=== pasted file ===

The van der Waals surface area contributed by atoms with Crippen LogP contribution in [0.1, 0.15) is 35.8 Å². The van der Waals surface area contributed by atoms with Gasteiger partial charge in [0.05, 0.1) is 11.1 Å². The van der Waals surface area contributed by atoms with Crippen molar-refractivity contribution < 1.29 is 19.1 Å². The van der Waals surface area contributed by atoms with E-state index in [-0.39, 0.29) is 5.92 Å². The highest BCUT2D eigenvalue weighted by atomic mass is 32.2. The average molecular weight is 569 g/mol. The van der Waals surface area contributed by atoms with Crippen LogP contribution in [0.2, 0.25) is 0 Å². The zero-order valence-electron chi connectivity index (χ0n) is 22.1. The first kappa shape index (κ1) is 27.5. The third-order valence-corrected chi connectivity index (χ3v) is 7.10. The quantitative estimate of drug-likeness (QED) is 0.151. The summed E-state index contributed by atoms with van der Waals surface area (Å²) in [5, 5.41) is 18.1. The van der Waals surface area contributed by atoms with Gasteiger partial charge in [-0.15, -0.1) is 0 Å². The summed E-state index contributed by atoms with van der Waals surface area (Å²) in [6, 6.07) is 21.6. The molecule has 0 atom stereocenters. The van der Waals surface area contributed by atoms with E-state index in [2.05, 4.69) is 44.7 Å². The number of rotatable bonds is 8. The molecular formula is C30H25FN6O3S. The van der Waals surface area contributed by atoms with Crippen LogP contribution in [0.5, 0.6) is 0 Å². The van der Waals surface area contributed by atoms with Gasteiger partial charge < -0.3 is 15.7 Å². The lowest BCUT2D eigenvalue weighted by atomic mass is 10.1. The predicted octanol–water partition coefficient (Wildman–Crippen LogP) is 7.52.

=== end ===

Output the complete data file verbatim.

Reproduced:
The van der Waals surface area contributed by atoms with Crippen LogP contribution in [0.1, 0.15) is 35.8 Å². The van der Waals surface area contributed by atoms with Gasteiger partial charge in [0.05, 0.1) is 11.1 Å². The van der Waals surface area contributed by atoms with Crippen molar-refractivity contribution < 1.29 is 19.1 Å². The van der Waals surface area contributed by atoms with E-state index in [-0.39, 0.29) is 5.92 Å². The highest BCUT2D eigenvalue weighted by atomic mass is 32.2. The average molecular weight is 569 g/mol. The van der Waals surface area contributed by atoms with Crippen LogP contribution in [0.2, 0.25) is 0 Å². The zero-order valence-electron chi connectivity index (χ0n) is 22.1. The first kappa shape index (κ1) is 27.5. The third-order valence-corrected chi connectivity index (χ3v) is 7.10. The quantitative estimate of drug-likeness (QED) is 0.151. The summed E-state index contributed by atoms with van der Waals surface area (Å²) in [5, 5.41) is 18.1. The van der Waals surface area contributed by atoms with Gasteiger partial charge in [-0.15, -0.1) is 0 Å². The summed E-state index contributed by atoms with van der Waals surface area (Å²) in [6, 6.07) is 21.6. The molecule has 0 atom stereocenters. The van der Waals surface area contributed by atoms with E-state index in [2.05, 4.69) is 44.7 Å². The number of rotatable bonds is 8. The molecular formula is C30H25FN6O3S. The van der Waals surface area contributed by atoms with Crippen LogP contribution in [0.5, 0.6) is 0 Å². The van der Waals surface area contributed by atoms with Gasteiger partial charge < -0.3 is 15.7 Å². The lowest BCUT2D eigenvalue weighted by atomic mass is 10.1. The predicted octanol–water partition coefficient (Wildman–Crippen LogP) is 7.52.